A fuel tax increase is among the most likely options that will be pursued. The state’s excise tax on gas purchases is 18 cents, while the tax collected on diesel is 26 cents.

Adding a sales tax onto fuel purchases is among other options being reviewed. In addition, pursuit of a VMT tax is not off the table with ADOT reporting that vehicle miles traveled in the state having more than tripled in the past decade.

The Arizona Trucking Association told the task force that collecting revenue via the state’s fuel tax is the most equitable option to make improvements.

“The gas tax is very efficient. It is easy to administer,” testified Tony Bradley, president of the Arizona Trucking Association. I would argue it is hard to find another revenue source that has the efficiency of the gas tax.”

He added that while a VMT tax gets a lot of attention around the country “it is far from ready for prime time.”

“Let somebody else take the arrows for vehicle miles traveled.”

In bordering California, a two-bill effort would raise $6 billion annually to improve the state’s transportation infrastructure.

The state fuel tax rates are made up of an excise rate and a sales rate. After the math is worked out on both tax components, truckers and motorists pay about 39 cents a gallon.

Sen. Jim Beall, D-San Jose, and Assemblyman Jim Frazier, D-Oakley, have introduced legislation to increase the gas tax by 12 cents and raise the diesel tax by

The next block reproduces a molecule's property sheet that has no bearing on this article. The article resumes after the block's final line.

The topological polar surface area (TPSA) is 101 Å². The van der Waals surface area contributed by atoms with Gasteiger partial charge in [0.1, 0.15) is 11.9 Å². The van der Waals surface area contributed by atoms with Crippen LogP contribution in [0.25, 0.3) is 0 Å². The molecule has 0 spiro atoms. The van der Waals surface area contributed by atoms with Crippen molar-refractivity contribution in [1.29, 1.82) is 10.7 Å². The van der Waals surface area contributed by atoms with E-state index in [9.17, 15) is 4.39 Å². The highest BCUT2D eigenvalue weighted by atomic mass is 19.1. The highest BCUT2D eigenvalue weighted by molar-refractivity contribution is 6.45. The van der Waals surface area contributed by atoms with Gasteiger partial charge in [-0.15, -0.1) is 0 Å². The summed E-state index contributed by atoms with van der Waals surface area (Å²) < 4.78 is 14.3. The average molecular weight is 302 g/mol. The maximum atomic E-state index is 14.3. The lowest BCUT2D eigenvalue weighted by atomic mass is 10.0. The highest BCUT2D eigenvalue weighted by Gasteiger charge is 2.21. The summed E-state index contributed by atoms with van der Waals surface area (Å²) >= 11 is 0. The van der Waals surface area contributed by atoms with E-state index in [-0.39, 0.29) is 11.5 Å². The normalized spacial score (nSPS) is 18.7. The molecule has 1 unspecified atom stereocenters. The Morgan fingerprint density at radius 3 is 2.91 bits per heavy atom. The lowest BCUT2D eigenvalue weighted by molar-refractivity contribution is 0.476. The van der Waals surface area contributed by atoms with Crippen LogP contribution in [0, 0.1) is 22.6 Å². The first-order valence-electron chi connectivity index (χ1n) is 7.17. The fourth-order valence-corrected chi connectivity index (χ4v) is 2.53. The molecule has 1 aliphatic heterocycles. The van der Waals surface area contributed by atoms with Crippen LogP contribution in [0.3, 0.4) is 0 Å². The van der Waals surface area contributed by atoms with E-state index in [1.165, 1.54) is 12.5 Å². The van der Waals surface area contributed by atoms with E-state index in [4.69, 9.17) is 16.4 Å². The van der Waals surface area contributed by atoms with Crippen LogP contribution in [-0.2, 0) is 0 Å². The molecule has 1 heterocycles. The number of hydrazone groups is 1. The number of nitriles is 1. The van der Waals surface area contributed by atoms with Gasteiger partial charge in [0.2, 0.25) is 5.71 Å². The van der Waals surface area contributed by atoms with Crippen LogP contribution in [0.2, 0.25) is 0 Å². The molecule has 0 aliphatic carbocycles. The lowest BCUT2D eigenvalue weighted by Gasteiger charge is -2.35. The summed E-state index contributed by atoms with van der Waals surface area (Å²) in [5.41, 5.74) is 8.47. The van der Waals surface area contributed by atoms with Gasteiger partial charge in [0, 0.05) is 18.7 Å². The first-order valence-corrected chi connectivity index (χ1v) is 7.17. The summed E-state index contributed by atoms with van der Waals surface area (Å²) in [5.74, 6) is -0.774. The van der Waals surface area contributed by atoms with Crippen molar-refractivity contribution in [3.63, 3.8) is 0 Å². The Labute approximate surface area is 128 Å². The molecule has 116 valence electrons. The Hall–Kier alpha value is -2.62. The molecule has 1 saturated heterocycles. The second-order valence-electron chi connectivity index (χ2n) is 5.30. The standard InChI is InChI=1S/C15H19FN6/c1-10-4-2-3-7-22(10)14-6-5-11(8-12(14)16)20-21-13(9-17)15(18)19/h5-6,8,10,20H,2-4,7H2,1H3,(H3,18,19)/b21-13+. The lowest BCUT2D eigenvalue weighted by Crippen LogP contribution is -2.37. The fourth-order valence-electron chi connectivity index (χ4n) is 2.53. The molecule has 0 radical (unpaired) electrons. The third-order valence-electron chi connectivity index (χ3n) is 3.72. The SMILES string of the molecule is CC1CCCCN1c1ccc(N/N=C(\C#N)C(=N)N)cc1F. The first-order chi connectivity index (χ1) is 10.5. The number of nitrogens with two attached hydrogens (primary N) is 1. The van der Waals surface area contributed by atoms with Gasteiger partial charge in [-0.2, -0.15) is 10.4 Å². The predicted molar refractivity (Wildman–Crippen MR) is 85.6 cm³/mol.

20 cents. The tax rates would also be indexed to inflation to allow for regular increases.

In return, California’s current collection method for fuel taxes would be abandoned. No longer would the state Board of Equalization annually adjust tax rates. An increase of at least 3.5 percent in the diesel sales tax would also be applied.

“Californians from every corner of the state demand action to fix our aging roads and transportation infrastructure,” stated Senate President Pro Tem Kevin de Leon.

Montana lawmakers are considering whether to pursue a fuel tax increase. A looming shortfall in the state’s highway revenue fund has led to the delay of $144 million for 30 highway projects.

Gov. Steve Bullock said more revenue is needed to help get road work done. As a result, the state’s

27.75-cent fuel tax could be raised for the first time since 1994. LL